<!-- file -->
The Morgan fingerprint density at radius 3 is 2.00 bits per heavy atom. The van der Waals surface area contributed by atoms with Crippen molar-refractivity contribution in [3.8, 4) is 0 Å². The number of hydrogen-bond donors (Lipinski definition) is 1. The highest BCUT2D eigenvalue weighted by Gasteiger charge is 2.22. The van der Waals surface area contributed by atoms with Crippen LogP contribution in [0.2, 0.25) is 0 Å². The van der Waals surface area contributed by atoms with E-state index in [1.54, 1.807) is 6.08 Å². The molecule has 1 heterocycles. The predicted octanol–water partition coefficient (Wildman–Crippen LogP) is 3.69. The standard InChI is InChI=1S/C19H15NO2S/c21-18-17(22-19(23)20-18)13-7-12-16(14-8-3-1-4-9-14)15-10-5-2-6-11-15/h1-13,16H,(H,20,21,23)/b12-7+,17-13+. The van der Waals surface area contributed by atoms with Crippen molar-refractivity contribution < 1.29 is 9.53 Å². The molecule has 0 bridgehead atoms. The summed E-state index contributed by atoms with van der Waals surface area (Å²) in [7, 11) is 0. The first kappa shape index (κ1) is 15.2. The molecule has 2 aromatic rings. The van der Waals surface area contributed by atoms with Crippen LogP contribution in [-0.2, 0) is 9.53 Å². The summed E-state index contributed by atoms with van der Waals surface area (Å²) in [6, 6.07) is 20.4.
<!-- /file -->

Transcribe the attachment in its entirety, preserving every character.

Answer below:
The Morgan fingerprint density at radius 3 is 2.00 bits per heavy atom. The van der Waals surface area contributed by atoms with Crippen molar-refractivity contribution in [3.8, 4) is 0 Å². The number of hydrogen-bond donors (Lipinski definition) is 1. The highest BCUT2D eigenvalue weighted by Gasteiger charge is 2.22. The van der Waals surface area contributed by atoms with Crippen LogP contribution in [0.2, 0.25) is 0 Å². The van der Waals surface area contributed by atoms with E-state index in [1.54, 1.807) is 6.08 Å². The molecule has 1 heterocycles. The predicted octanol–water partition coefficient (Wildman–Crippen LogP) is 3.69. The standard InChI is InChI=1S/C19H15NO2S/c21-18-17(22-19(23)20-18)13-7-12-16(14-8-3-1-4-9-14)15-10-5-2-6-11-15/h1-13,16H,(H,20,21,23)/b12-7+,17-13+. The van der Waals surface area contributed by atoms with Crippen molar-refractivity contribution < 1.29 is 9.53 Å². The molecule has 0 bridgehead atoms. The summed E-state index contributed by atoms with van der Waals surface area (Å²) in [7, 11) is 0. The first kappa shape index (κ1) is 15.2. The molecule has 2 aromatic rings. The van der Waals surface area contributed by atoms with Crippen LogP contribution in [-0.2, 0) is 9.53 Å². The summed E-state index contributed by atoms with van der Waals surface area (Å²) in [6, 6.07) is 20.4.